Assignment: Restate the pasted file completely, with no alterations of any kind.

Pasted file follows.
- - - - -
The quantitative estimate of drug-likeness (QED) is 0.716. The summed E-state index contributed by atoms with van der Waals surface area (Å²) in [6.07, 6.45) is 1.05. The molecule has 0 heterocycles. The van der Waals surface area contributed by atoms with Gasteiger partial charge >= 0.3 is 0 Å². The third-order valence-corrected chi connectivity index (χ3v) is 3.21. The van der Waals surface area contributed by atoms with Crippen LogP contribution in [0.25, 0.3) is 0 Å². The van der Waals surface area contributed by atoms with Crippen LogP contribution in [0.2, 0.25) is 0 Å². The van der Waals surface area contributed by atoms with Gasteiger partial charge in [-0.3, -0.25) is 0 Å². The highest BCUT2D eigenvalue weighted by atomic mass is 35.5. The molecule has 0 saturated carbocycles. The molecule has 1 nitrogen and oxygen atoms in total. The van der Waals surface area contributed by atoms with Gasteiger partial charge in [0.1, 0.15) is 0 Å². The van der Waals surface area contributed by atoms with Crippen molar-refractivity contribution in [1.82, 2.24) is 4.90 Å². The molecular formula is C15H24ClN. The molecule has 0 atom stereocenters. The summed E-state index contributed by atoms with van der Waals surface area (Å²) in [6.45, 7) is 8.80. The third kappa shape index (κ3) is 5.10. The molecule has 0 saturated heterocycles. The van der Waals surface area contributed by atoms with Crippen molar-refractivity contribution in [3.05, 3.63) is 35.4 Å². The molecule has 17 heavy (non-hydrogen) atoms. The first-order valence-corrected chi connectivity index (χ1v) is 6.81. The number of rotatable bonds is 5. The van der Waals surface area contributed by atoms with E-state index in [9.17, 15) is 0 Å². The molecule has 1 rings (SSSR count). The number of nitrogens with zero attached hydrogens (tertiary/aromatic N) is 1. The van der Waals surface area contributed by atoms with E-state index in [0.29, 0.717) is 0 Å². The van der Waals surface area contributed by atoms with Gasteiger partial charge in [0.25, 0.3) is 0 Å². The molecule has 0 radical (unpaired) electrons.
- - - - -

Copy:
The quantitative estimate of drug-likeness (QED) is 0.716. The summed E-state index contributed by atoms with van der Waals surface area (Å²) in [6.07, 6.45) is 1.05. The molecule has 0 heterocycles. The van der Waals surface area contributed by atoms with Gasteiger partial charge >= 0.3 is 0 Å². The third-order valence-corrected chi connectivity index (χ3v) is 3.21. The van der Waals surface area contributed by atoms with Crippen LogP contribution in [0.25, 0.3) is 0 Å². The van der Waals surface area contributed by atoms with Crippen LogP contribution in [0.2, 0.25) is 0 Å². The van der Waals surface area contributed by atoms with Gasteiger partial charge in [-0.3, -0.25) is 0 Å². The highest BCUT2D eigenvalue weighted by atomic mass is 35.5. The molecule has 0 saturated carbocycles. The molecule has 1 nitrogen and oxygen atoms in total. The van der Waals surface area contributed by atoms with Gasteiger partial charge in [0.1, 0.15) is 0 Å². The van der Waals surface area contributed by atoms with Crippen molar-refractivity contribution in [1.82, 2.24) is 4.90 Å². The molecular formula is C15H24ClN. The molecule has 0 atom stereocenters. The summed E-state index contributed by atoms with van der Waals surface area (Å²) in [6.45, 7) is 8.80. The third kappa shape index (κ3) is 5.10. The molecule has 0 saturated heterocycles. The van der Waals surface area contributed by atoms with Crippen molar-refractivity contribution in [3.05, 3.63) is 35.4 Å². The molecule has 17 heavy (non-hydrogen) atoms. The first-order valence-corrected chi connectivity index (χ1v) is 6.81. The number of rotatable bonds is 5. The van der Waals surface area contributed by atoms with E-state index in [9.17, 15) is 0 Å². The molecule has 1 rings (SSSR count). The number of nitrogens with zero attached hydrogens (tertiary/aromatic N) is 1. The van der Waals surface area contributed by atoms with E-state index in [0.29, 0.717) is 0 Å². The van der Waals surface area contributed by atoms with Gasteiger partial charge in [0.25, 0.3) is 0 Å². The molecule has 0 radical (unpaired) electrons.